Elliott: Well, you know, obviously it's been huge. When patients come in and want to show me how they look on TikTok because they said Iwon't be able to see it in a mirror, that I'll only be able to see what they're talking about in a video. That is really interesting that it's almost that it's more important to them how they look in the video than how they look in person. But they want to reach these high standards and want to be able to look like there's a filter on them all the time, which I understand, but it can be really hard to get to that level.

Dermatology Times: Do you have any closing remarks?

Elliott: I think besides the masks coming off, I've seen a lot of people who haven't been to work in 2 years, and a lot of the big companies here are bringing everybody back. And it's kind of interesting because I was talking to one woman who said she had to go back to work, and that she really didn't want to because none of her clothes fit anymore. And so, I think that's part of it, people are seeking body treatments as well. But they also haven't seen their coworkers in 2 years. Except on video, but they are a little more self-conscious now to go back and that I understand because up until about a month ago, we were wearing masks in the office. And we finally stopped because the patients were all telling us that they didn't really want us to wear masks. But it was funny because last week one of my patients came in and when I walked in the room, he said, "Wow, I've never seen your face." And he's been a patient for 2 years. And I was afraid to ask him what he thought. But I think that it is important, that it isn't just the increase in treatments because people were working from home. I think it was this whole weird phase of not seeing people without their masks unless you live with them. And then suddenly, like even my dentist said, “It's time for you to start bleaching your teeth again.” I thought "Okay," but, you know, if no one was going to see your lower face, you didn't really have to keep up with it.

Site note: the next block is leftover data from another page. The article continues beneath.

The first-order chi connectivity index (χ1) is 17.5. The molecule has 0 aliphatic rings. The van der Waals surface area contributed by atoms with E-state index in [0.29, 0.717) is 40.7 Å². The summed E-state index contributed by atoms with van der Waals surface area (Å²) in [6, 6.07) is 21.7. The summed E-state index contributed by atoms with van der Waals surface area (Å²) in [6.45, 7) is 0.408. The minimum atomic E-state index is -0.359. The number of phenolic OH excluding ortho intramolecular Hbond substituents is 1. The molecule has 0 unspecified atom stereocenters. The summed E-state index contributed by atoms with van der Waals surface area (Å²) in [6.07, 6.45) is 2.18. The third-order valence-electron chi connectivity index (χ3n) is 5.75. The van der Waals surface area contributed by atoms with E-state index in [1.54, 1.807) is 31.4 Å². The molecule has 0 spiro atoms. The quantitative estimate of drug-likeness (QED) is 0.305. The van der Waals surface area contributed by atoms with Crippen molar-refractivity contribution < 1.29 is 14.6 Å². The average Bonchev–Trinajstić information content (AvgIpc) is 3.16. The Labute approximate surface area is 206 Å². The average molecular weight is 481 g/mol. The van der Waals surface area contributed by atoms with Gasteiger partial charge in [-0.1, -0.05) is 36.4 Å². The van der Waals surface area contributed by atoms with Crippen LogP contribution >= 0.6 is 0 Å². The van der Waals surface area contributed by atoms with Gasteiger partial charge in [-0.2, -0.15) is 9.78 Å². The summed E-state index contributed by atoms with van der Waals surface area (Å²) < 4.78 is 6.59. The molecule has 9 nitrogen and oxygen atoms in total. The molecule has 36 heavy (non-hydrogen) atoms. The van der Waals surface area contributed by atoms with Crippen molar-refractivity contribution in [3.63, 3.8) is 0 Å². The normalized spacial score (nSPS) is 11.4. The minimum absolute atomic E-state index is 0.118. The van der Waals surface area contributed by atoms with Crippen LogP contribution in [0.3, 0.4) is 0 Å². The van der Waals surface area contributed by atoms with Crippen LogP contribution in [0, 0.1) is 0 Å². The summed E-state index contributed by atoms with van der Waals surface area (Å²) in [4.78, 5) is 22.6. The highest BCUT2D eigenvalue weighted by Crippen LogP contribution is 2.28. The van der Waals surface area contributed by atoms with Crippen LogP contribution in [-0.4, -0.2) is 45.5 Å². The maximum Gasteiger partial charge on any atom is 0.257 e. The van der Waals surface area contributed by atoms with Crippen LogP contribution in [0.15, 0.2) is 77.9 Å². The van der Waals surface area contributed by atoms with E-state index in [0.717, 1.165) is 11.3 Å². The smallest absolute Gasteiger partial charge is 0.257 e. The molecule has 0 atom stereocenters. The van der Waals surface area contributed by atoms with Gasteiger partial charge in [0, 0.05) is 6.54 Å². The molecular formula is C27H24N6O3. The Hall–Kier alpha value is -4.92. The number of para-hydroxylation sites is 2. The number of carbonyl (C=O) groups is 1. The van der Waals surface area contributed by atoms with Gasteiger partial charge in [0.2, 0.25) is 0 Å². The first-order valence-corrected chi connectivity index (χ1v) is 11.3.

[Transcript edited for clarity]


  1. Inaugural ASPS insights and trends report: Cosmetic surgery 2022. The American Society of Plastic Surgeons. Published August 2022. Accessed April 3, 2023. https://www.plasticsurgery.org/documents/News/Trends/2022/trends-report-cosmetic-surgery-2022.pdf